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jackdaws love my sphinx of black quartz

I came across two neat sentences during my travels around the Internet. You can find my source here. A pangram is a sentence that contains all twenty-six letters of the alphabet. Today’s post title can be found by double-clicking on some of the fonts you might find on your computer. Most of the fonts have the typical “quick brown fox” example, though.

This pangram tallies five As, one B, one C, two Ds, twenty-eight Es, eight Fs, six Gs, eight Hs, thirteen Is, one J, one K, three Ls, two Ms, eighteen Ns, fifteen Os, two Ps, one Q, seven Rs, twenty-five Ss, twenty-two Ts, four Us, four Vs, nine Ws, two Xs, four Ys, and one Z.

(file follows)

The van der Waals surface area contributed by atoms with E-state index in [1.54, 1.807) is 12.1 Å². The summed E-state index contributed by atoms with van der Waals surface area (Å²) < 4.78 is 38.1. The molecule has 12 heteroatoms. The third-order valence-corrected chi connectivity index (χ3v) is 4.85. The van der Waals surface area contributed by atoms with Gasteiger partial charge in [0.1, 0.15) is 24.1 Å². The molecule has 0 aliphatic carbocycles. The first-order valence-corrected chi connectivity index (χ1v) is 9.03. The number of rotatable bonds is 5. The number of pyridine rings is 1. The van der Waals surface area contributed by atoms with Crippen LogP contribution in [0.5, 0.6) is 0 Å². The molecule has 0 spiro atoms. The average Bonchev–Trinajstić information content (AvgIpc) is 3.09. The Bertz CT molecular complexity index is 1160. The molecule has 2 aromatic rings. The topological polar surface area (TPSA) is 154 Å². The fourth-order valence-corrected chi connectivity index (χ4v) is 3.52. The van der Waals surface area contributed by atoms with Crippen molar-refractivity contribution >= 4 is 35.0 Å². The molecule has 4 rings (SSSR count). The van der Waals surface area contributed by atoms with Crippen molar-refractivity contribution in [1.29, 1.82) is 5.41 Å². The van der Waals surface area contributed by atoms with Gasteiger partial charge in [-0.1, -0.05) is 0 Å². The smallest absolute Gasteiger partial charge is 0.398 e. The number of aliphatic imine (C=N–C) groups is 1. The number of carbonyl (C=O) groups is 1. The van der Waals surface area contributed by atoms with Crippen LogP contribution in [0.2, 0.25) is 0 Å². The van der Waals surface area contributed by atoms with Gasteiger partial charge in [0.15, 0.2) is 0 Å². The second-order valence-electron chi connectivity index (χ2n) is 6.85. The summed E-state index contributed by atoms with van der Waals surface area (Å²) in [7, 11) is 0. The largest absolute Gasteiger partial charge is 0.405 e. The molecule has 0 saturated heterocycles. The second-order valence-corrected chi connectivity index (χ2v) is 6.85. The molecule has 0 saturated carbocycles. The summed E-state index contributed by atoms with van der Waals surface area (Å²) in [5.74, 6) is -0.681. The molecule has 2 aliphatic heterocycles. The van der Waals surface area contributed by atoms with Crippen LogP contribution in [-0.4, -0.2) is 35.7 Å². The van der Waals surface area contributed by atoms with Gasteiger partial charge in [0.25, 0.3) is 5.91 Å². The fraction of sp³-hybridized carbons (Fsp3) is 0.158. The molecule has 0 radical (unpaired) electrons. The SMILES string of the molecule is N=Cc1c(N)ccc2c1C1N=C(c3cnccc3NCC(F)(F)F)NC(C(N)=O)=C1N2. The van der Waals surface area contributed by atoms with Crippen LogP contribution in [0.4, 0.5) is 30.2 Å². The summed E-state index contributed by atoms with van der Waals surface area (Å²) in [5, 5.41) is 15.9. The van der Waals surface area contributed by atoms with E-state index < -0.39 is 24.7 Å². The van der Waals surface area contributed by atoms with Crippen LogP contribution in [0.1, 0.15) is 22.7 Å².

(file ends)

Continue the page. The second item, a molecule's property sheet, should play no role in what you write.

Only the fool would take trouble to verify that his sentence was composed of ten a‘s, three b‘s, four c‘s, four d‘s, forty-six e‘s, sixteen f‘s, four g‘s, thirteen h‘s, fifteen i‘s, two k‘s, nine l‘s, four m‘s, twenty-five n‘s, twenty-four o‘s, five p‘s, sixteen r‘s, forty-one s‘s, thirty-seven t‘s, ten u‘s, eight v‘s, eight w‘s, four x‘s, eleven y‘s, twenty-seven commas, twenty-three apostrophes, seven hyphens, and, last but not least, a single !

Further research has turned up the fact that the the previous sentences are known as autograms. Some autograms, like the first one I quoted, are also panagrams. I found a disturbing number of further examples, including today’s title.
Pangrams
Autograms

By elyograg

Faced with the choice between changing one's mind and proving that there is no need to do so, almost everyone gets busy with the proof.
-- J.K. Galbraith

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